The Indianapolis Star from Indianapolis, Indiana on May 27, 1996 · Page 51
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The Indianapolis Star from Indianapolis, Indiana · Page 51

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Monday, May 27, 1996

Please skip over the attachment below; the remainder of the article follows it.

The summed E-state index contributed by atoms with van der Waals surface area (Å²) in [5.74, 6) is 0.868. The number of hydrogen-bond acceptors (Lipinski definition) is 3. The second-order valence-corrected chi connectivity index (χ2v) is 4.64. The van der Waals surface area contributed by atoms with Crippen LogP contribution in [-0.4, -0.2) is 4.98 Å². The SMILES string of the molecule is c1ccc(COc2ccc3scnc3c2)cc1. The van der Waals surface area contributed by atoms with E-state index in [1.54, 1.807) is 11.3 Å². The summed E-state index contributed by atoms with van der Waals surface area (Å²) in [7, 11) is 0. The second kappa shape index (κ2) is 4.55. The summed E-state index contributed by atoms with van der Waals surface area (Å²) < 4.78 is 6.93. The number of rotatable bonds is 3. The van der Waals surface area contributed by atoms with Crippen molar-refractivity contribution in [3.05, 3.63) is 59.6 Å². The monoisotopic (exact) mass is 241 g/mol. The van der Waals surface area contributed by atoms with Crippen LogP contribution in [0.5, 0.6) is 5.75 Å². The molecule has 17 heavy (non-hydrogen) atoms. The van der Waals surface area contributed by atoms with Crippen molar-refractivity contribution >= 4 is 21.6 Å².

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THE INDIANAPOLIS STAR THE INDIANAPOLIS NEWS MONDAY, MAY 27, 1996 S3 Torrid beginning deteriorates into frustrating finish for Stewart By Phil Richards STAFF WRITER Tony Stewart led 44 of the first 54 laps of the 80th Indianapolis 500 but walked away from the Indianapolis Motor Speedway on Sunday shaking his head. He ran only 82. "That's one of those USAC junk popoff valves," Stewart snorted moments after climbing out of the cockpit of the Quaker StateGlid-den '95 LolaMenard. Not since Bill Holland in 1947 had an Indy rookie led as many as 44 laps. Never had a rookie pole sitter won the race. And that's what troubled Stewart. He said he believed Team Menard had the package to win. "Once I got my momentum, like five or six laps after a restart, it seemed like their tires would get hot and their balance would go away and my speed stayed the same while their's fell off," said Stewart, the RushviUe, Ind., resident who qualified second but moved to No. 1 when pole sitter Scott Brayton was killed in a May 17 crash during practice. "I was running down on boost, trying to conserve fuel, and (the popoff valve) blew in my ear, so I turned (the boost) down some more and it blew in my ear again, and it blew a third time. Every time that valve pops off, it hurts the motor. The third time did It. ones ecstatic wi 4 O CART-based team nearly pulled off irony of winning first IRL Indy 500. By Mark Robinson STAFF WRITER You would have thought there was an Indy Racing League vendetta out for Davy Jones' CART-based ride in Sunday's 80th Indianapolis 500, the way elements stacked against him. Consider: There was the tire Jones thought went bad early in the race, forcing him to pit in his 1995 LolaMercedes and putting him out of sequence with the rest of the field. There was the questionable blocking attempt of Ellseo Salazar that forced Jones' car to graze the pit wall on the front straightaway, causing it to be out of balance for the final 30 laps. There was the concern over fuel In the final laps that forced Jones to run a leaner mixture of methanol and air, decreasing his chances of chasing down eventual winner Buddy Lazier. Still, Jones led 46 laps second only to Roberto Guerrero's 47 and very nearly pulled out a victory. He finished 0.695 of a second behind Lazier in the third-closest finish in the spectacle's history. Wouldn't that have been the ultimate irony? The first Indy 500 run under the IRL banner won by a Championship Auto Racing Teams entry? It might have been enough to make Speedway president Tony George bulldoze the oval and turn It Into a road course. George can rest easy. So can Jones and car owner Rick Galles, both placated by the runner-up finish. "I'm not disappointed we didn't win first because we did the best we could," said Galles, whose full-time CART driver, Eddie Lawson, placed sixth in the U.S. 500 at Brooklyn, Mich., later in the day. "When you do the best you can, you walk away to another day." Jones echoed the sentiment. "I'm ecstatic," the 31-year-old said after his best finish in five tries at Indy. "To finish second here is phenomenal." If second Is phenomenal, first would have been downright impossible to put into words. It very well could have happened had his Delco ElectronicsTeam Galles machine not been pinched against the wall by Salazar's. Jones was in first place as a , Quotable 1 It was a great race. I made a couple of mistakes I killed the engine on a pit stop one time and then "That's what I told the (crew). If we had a malfunction with the car or something went wrong with the motor that we had done, I could understand. But to have a popoff valve Issued by USAC go bad, that's a very frustrating thing. It makes you sick to your stomach." But a couple of hours after the race, an engine post-mortem revealed the popoff valve probably wasn't the culprit. "I talked to Butch Meyer (Team Menard's engine builder) a little while ago and he said they burned a section out of an intake valve," said Mike Devin, USAC's director of operations. "They burned a valve In the engine and after a couple or three laps, It broke." Devin didn't seem surprised that in the preliminary diagnosis, the finger of blame was pointed at the popoff valve and USAC. "Sure," he said. "It always is." Popoff valves will take their place In history next year, when Indy Racing League cars will have normally aspirated engines. Stewart finished 24th on a rather disappointing day for Team Menard, which dominated much of the month with first Brayton, then Stewart, on the. pole, Eddie Cheever qualifying fourth and Mark Dismore 14th. Cheever took 11th, 11 laps down, Dismore 19th after his engine failed on Lap 130. John Menard's top finisher was Danny On- f Hi ' si NOT FAST ENOUGH: Davy Jones caution period came to a close at the end of Lap 169. But Salazar, already a lap down, was first In line when the pace car went to the pits, with Jones directly behind. Twice coming down the front-stretch, Jones ducked Inside to pass. Each time, Salazar blocked his path the second time forcing Jones' car to brush the Inside wall, Just past the start-finish line. Jones had to back off the accelerator and Alessandro Zampedri blew past and into the lead. Jones temporarily regained first on Lap 190 when Zampedri slowed unexpectedly, but Lazier overtook Jones for the lead on Lap 193. Fighting a push since the brush with the wall, and unable to itpKi. r A . .... ,':-,?,vV-- ;- ' ( t L t C T ST 1 I 4 X,lt- XH XX V ' ' ":i iXfJ''i gais, 54. Ongais started 33rd In Brayton's car and ended seventh. "It was a great race car. It was fantastic," said Ongais. "I made a couple of mistakes during the day. I killed the engine on a pit stop one time and then killed it on a restart." Stewart has made an impressive run in his first season in Indy cars. He led the Indy 200 at Walt Disney World before settling for second place, .866 of a second behind Buzz Calkins. He led the Dura-Lube 200 at Phoenix before going to the pits with electrical problems. The only other rookies who have sat on the pole at Indianapolis were Walt Faulkner in 1950 and Teo Fabl In 1983. Stewart got off cleanly and drove hard until his engine died. "When we finally started accelerating and going through the gears, it felt just like any other race," said Stewart, 24. "There were two guys beside me and I was watching them and watching myself. It felt Just like racing anywhere else. "We didn't run as much boost as we did in practice. All the lapped cars I came up on, I'd run the same speed in the straightaway but I'd be faster In the corners. That Just shows you how good they had the car. The guys really worked hard ... We wanted to do it for Scott." A AH Mm A B til runner-up finish led 46 laps but ended up second in the third-closest finish in 500 run as rich a fuel mix as needed, Jones hung close but couldn't make a run on Lazier. He had a final opportunity on the final lap, coming" off the last of the 10 caution periods, but Jones had difficulty getting around back-marker Michel Jourdain Jr. and failed to mount a significant charge. Afterward, Jones blamed himself for the Incident with Salazar at first. "It was (my) mistake because he was a lap down and I didn't really need to get by him," Jones said. "But I wanted to get out in front in clean air and pull some distance away from second place." WlufflWIa6Btf''Wi0iirriiiri ,alWwnw -v t m..- p X. . .1 y- saw. ; t. m a i A 'toi I wxx POPPING OFF: Pole sitter Tony valves for his exit from the race. Then Jones took off verbally. "People like Eliseo Salazar and Zampedri and so on, they seem to think they have to drive these European tactics where you have to block somebody," he said. "I had a problem with it last year once in the back straight with Mauricio Gugelmin. They think they can come over here and drive 230 miles an hour, and stuff people into the wall or push them into the grass on the back straightaway. "All they've got to do is eat that wall once, like Salazar did on the last lap (in a crash that seriously hurt Zampedri and also Involved Guerrero), and they'll realize that Xa 'IaXi rUi during the day. killed it on a restart." Danny Ongais, who drove in Photo Kristin Enzor Stewart initially blamed popoff Stewart led for 44 laps. Photo Kerry Keating history. It hurts.' Zampedri broke both ankles, both feet and his left leg the most serious of the day's Injuries and shortly thereafter underwent surgery. Conversely, Jones had nothing but words of admiration for race winner Lazier, who suffered a broken back in a practice crash at Phoenix in March and still deals with tremendous pain. "If there's one team, as In Ron Hemelgarn, or one driver that deserves to win the race, it's them," Jones said. "Ron Hemelgarn has been here a number of years and they've done a terrific Job for Buddy." place of the iate Scott Brayton Lazier win caps routine race for IRL, Tony George Chalk one up for Tony George and his Indy Racing League. The fans came to his 500-Mile Race, perhaps as many as usual (in the ranfie of I' 4 Wayne Fuson Of The News 400,000). The weatherman did his thing. After early morning rains, there was the usual window which allowed the race to start almost on time and let it run to conclusion. Tony's grandmother, Mary Fendrich Hulman, was there and gave the "Lady and gentlemen, start your engines!" command in a firm, clear voice as usual. Even though there were 17 rookies in the field, the race was started without incident. (And, on this day in 500-mile racing, that was quite an accomplishment.) And at the end, there was a lot of racing going on. Indeed, Buddy Lazier was battling Davy Jones at the finish and beat him to the checkered flag by a half second or less. Anytime you have two drivers racing that close at the end of 500 miles, you've had a pretty darned good race. Fans not disappointed Sure, there were lots of yellow flags. The race was run under caution for 59 of the 200 laps around the 2&-mlle asphalt track. But fortunately there were no serious accidents, although a couple looked frightening. But there weren't as many yellows here as there were in other 500-mile races held on Sunday. Fans coming out of the stands Sunday seemed happy with this race. There had been some concern because of the absence of some of the better known drivers, who were racing someplace In Michigan because of CART'S fuss with the IRL. There were those who thought the fans might stay away in droves. They didn't. Oh, there were some empty seats, apparently. But those probably had been sold to ; folks on the other side. ' Lazier was a 9-1 choice Certainly, Lazier was something of a surprise winner even though he was one of the race's veterans. Indeed, he went to the post at 9-1 on Fuson's Form Chart. Jones was 5-1. Arle Luyendyk, the only former winner in the field, was the prohibitive favorite but went out of the race after 116 laps. Sure enough, front row . starting rookie Tony Stewart (4-1 on the Form Chart) did very well until his car conked out. Tony led 44 laps, Only Jones led more 46. Lazier led 43. This was Lazier's fourth 500. His best previous finish was 14th in 1992. He lives in Vail, Colo., and is quite a skier. He won the pole at Disney World last winter at IRL's very first race. Even though the Indianapolis 500 and that other race in Michigan turned out very well, fans throughout the stands at both places had one thing on their mind: Quit the feuding and get the sport all back on the same page. Now, honestly, guys, is that too much to ask? V